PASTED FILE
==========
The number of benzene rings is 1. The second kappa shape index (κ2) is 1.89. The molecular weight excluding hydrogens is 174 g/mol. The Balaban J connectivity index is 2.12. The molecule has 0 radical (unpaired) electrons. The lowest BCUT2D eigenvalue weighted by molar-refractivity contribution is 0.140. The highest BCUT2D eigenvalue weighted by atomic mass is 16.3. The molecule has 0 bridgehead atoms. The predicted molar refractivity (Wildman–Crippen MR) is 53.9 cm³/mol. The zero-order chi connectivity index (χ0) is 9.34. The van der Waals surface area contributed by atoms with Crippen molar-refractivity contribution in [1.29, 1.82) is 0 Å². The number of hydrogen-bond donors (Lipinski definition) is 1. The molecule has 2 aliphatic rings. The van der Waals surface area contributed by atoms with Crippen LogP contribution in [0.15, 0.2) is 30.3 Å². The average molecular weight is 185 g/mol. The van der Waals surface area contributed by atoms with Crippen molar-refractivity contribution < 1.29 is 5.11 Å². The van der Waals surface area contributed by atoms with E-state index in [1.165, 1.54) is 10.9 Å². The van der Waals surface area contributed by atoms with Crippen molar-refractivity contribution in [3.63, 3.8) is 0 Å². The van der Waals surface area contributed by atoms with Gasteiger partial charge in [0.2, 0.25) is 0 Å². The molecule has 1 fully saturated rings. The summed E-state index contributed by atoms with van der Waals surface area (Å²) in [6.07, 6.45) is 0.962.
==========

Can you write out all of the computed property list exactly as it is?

The number of benzene rings is 1. The second kappa shape index (κ2) is 1.89. The molecular weight excluding hydrogens is 174 g/mol. The Balaban J connectivity index is 2.12. The molecule has 0 radical (unpaired) electrons. The lowest BCUT2D eigenvalue weighted by molar-refractivity contribution is 0.140. The highest BCUT2D eigenvalue weighted by atomic mass is 16.3. The molecule has 0 bridgehead atoms. The predicted molar refractivity (Wildman–Crippen MR) is 53.9 cm³/mol. The zero-order chi connectivity index (χ0) is 9.34. The van der Waals surface area contributed by atoms with Crippen molar-refractivity contribution in [1.29, 1.82) is 0 Å². The number of hydrogen-bond donors (Lipinski definition) is 1. The molecule has 2 aliphatic rings. The van der Waals surface area contributed by atoms with Crippen LogP contribution in [0.15, 0.2) is 30.3 Å². The average molecular weight is 185 g/mol. The van der Waals surface area contributed by atoms with Crippen molar-refractivity contribution < 1.29 is 5.11 Å². The van der Waals surface area contributed by atoms with E-state index in [1.165, 1.54) is 10.9 Å². The van der Waals surface area contributed by atoms with Crippen molar-refractivity contribution in [3.63, 3.8) is 0 Å². The van der Waals surface area contributed by atoms with Gasteiger partial charge in [0.2, 0.25) is 0 Å². The molecule has 1 fully saturated rings. The summed E-state index contributed by atoms with van der Waals surface area (Å²) in [6.07, 6.45) is 0.962.